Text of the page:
Summer wallpaper, landscaping and office jobs are rites of passage for high school and young college students. As summer jobs for teenagers fall victim to nationwide budget cuts, the youth unemployment rate soars. An unintended consequence of the minimum wage hike?
Insufficient Student Summer Jobs in 2009
The Bureau of Labor Statistics outlines that – in 2009 – roughly 4.4 million youths (those aged between 16 and 24) were considered unemployed. This figure represents a one million increase from just a short year ago, which translates into an overall youth unemployment rate of 18.5 percent.
According to the records kept by the organization, this summer unemployment figure for the age group represents the highest since record-keeping began in 1948. It is noteworthy that of the unemployed youths, more than 31 percent are African American, 22 percent are Hispanic, 16 percent are Caucasian American and another 16 percent are Asian. (Figures are rounded.)
The Law of Unintended Consequences: Lack of Summer Jobs Lead to Increased Youth Violence
Going back to 2005, a report of the Special Committee on Youth Violent Crime Prevention by the Boston City Council showcases that youth-involved shootings occurred in summer, on weekends and later during the day. By comparison, this form of violence was “all but absent during the hours high school was in session, and increased significantly after dismissal.”
Not surprisingly, the generation of summer jobs was at the top of the recommendations to curtail the teen violence and keep kids occupied when school is no longer available to keep them off the streets. It would be foolhardy to place the burden of parenting at-risk teens on the parents and trust that the violence will end.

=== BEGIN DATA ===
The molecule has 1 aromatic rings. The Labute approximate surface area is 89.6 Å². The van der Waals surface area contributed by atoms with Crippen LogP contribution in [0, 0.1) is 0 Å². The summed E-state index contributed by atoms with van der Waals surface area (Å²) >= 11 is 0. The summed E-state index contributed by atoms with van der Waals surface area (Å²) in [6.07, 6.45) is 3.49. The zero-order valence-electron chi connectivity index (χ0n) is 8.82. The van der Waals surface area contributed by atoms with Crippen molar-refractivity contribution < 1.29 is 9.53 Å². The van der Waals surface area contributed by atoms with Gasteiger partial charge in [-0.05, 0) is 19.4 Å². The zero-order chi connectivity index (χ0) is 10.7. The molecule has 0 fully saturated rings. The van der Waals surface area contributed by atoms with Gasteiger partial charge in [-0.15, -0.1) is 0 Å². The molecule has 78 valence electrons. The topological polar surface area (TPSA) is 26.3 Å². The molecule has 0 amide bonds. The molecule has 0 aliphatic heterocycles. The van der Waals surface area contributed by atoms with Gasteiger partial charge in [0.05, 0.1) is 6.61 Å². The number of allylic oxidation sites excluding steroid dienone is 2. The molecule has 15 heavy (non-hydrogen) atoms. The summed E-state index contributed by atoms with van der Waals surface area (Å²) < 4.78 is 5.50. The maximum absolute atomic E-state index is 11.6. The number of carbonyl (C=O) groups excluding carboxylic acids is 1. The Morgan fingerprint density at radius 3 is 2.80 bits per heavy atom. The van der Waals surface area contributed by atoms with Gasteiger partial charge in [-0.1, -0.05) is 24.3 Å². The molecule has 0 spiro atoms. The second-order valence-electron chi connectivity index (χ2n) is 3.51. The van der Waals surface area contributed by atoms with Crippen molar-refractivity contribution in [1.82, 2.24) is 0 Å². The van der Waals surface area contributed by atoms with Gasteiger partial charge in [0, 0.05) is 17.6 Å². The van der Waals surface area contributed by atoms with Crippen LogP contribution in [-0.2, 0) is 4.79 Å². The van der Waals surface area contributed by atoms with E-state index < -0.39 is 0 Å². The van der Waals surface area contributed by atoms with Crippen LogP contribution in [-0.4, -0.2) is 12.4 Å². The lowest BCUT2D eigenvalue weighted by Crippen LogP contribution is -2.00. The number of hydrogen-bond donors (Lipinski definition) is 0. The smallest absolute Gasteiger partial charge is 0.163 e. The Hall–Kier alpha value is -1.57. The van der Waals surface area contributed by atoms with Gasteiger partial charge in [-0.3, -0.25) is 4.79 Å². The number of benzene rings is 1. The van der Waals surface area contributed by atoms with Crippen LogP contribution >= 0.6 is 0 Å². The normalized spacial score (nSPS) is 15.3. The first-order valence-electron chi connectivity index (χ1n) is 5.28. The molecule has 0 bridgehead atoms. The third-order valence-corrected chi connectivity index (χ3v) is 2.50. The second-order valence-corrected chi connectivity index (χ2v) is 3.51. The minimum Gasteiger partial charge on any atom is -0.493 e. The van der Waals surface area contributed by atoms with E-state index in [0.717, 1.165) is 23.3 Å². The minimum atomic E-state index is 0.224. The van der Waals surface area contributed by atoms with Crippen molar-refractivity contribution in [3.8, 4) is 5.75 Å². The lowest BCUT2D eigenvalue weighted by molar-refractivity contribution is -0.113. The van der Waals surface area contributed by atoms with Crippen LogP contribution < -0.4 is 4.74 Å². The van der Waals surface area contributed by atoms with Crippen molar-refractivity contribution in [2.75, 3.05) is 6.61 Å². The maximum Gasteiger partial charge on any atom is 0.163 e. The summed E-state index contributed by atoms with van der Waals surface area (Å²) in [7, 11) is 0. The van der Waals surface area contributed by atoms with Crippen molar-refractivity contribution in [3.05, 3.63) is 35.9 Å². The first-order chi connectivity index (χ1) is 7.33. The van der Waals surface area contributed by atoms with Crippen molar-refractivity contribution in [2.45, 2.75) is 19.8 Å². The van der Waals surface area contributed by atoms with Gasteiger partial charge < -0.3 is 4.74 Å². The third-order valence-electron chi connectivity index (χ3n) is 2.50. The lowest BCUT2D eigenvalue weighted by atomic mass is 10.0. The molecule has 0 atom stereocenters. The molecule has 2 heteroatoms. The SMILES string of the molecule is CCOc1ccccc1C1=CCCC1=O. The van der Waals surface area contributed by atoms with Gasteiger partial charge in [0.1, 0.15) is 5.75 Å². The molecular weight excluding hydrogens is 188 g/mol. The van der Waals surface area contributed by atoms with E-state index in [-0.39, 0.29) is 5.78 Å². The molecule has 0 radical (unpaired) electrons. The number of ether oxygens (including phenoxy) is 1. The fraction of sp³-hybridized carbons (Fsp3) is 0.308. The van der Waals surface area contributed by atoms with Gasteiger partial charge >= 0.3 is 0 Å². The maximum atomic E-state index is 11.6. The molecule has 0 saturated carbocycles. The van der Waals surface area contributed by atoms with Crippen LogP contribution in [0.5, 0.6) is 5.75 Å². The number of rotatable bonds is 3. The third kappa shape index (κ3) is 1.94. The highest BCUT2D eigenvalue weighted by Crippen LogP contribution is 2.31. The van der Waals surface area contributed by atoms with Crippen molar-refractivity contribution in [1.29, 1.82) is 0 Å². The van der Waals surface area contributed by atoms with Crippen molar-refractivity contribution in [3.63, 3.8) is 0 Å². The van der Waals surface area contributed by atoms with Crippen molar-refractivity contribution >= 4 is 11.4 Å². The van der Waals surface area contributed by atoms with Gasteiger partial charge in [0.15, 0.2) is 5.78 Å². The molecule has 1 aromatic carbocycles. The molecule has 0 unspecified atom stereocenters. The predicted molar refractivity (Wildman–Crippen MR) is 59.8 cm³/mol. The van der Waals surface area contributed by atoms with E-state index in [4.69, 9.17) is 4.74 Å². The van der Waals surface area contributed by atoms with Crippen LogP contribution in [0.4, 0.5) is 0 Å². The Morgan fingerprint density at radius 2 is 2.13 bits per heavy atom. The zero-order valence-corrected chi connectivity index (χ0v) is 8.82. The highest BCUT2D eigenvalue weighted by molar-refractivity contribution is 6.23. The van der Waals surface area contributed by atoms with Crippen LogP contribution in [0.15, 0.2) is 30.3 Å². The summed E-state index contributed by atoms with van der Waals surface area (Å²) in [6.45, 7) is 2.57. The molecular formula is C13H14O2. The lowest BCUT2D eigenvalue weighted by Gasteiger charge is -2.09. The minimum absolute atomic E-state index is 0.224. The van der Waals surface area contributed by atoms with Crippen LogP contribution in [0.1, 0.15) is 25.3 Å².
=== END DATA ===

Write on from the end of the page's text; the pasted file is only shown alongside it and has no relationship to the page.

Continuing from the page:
Student Summer Jobs Outlook for 2010: Dismal!
If the New York Times is to be believed, there are even less summer jobs for teenagers and college students than there were in 2009. The artificial economy prop-up in the form of stimulus money – which kept the worst at bay last year – is running out and federally funded summer jobs are no longer supported this year.
Private employers are making hiring decisions that places teens at the back of the line, well behind college graduates, heads of households and seasoned baby boomers with ample job experience and a proven work ethic. Of course, at a time when 300,000 jobs carry a federal price tag of $1 billion, it is not surprising that youths should not hold their breaths in the hopes for last minute funding.
The Law of Unintended Consequences II: Is the Minimum Wage Hike to Blame for the Absence of Summer Jobs?
This rather steep price tag showcases just how expensive the creation of summer jobs has become. While teens and some college students are willing to accept minimum wage jobs, U.S. News reminds job seekers that in 2007 the minimum wage was increased – by congressional vote – from $5.15 to $7.25 and hour. Even back then there were warnings that this step would contribute to the loss of roughly 300,000 summer jobs for teenagers.
Is it fair to say that the 2007 minimum wage hike begot a decrease in summer jobs for teenagers and will beget an increase in youth violence?